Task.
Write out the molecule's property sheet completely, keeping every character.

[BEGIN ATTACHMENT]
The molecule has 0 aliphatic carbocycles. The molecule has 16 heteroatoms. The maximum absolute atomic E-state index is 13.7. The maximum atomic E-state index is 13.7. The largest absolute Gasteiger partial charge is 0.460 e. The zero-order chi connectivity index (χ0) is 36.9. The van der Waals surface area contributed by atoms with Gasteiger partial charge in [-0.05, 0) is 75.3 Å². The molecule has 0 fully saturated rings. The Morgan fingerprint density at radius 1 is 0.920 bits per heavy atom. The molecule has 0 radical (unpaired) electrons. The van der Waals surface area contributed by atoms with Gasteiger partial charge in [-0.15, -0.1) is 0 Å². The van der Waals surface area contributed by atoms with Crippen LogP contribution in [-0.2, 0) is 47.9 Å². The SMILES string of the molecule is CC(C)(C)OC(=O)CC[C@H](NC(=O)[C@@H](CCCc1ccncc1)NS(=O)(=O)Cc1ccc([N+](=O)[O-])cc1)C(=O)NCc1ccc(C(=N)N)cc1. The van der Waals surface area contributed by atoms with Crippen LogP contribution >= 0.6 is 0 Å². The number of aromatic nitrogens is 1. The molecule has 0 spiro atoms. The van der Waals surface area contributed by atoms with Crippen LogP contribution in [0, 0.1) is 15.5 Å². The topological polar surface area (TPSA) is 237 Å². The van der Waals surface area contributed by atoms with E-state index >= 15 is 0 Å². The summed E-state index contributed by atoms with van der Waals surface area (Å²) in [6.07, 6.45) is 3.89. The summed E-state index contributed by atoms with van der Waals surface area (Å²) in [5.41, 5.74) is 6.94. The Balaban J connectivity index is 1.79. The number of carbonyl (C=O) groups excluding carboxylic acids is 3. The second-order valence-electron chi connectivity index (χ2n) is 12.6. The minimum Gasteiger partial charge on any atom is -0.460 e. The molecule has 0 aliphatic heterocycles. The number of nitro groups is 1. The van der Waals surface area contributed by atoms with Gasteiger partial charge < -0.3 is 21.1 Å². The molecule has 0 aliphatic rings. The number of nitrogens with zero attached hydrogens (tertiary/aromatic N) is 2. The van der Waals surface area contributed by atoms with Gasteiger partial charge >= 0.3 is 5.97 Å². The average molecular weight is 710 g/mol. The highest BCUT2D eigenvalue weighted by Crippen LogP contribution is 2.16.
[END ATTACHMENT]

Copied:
The molecule has 0 aliphatic carbocycles. The molecule has 16 heteroatoms. The maximum absolute atomic E-state index is 13.7. The maximum atomic E-state index is 13.7. The largest absolute Gasteiger partial charge is 0.460 e. The zero-order chi connectivity index (χ0) is 36.9. The van der Waals surface area contributed by atoms with Gasteiger partial charge in [-0.05, 0) is 75.3 Å². The molecule has 0 fully saturated rings. The Morgan fingerprint density at radius 1 is 0.920 bits per heavy atom. The molecule has 0 radical (unpaired) electrons. The van der Waals surface area contributed by atoms with Gasteiger partial charge in [-0.15, -0.1) is 0 Å². The van der Waals surface area contributed by atoms with Crippen LogP contribution in [-0.2, 0) is 47.9 Å². The SMILES string of the molecule is CC(C)(C)OC(=O)CC[C@H](NC(=O)[C@@H](CCCc1ccncc1)NS(=O)(=O)Cc1ccc([N+](=O)[O-])cc1)C(=O)NCc1ccc(C(=N)N)cc1. The van der Waals surface area contributed by atoms with Crippen LogP contribution >= 0.6 is 0 Å². The number of aromatic nitrogens is 1. The molecule has 0 spiro atoms. The van der Waals surface area contributed by atoms with Crippen LogP contribution in [0, 0.1) is 15.5 Å². The topological polar surface area (TPSA) is 237 Å². The van der Waals surface area contributed by atoms with E-state index >= 15 is 0 Å². The summed E-state index contributed by atoms with van der Waals surface area (Å²) in [6.07, 6.45) is 3.89. The summed E-state index contributed by atoms with van der Waals surface area (Å²) in [5.41, 5.74) is 6.94. The Balaban J connectivity index is 1.79. The number of carbonyl (C=O) groups excluding carboxylic acids is 3. The second-order valence-electron chi connectivity index (χ2n) is 12.6. The minimum Gasteiger partial charge on any atom is -0.460 e. The molecule has 0 aliphatic heterocycles. The number of nitro groups is 1. The van der Waals surface area contributed by atoms with Gasteiger partial charge < -0.3 is 21.1 Å². The molecule has 0 aliphatic rings. The number of nitrogens with zero attached hydrogens (tertiary/aromatic N) is 2. The van der Waals surface area contributed by atoms with Gasteiger partial charge >= 0.3 is 5.97 Å². The average molecular weight is 710 g/mol. The highest BCUT2D eigenvalue weighted by Crippen LogP contribution is 2.16.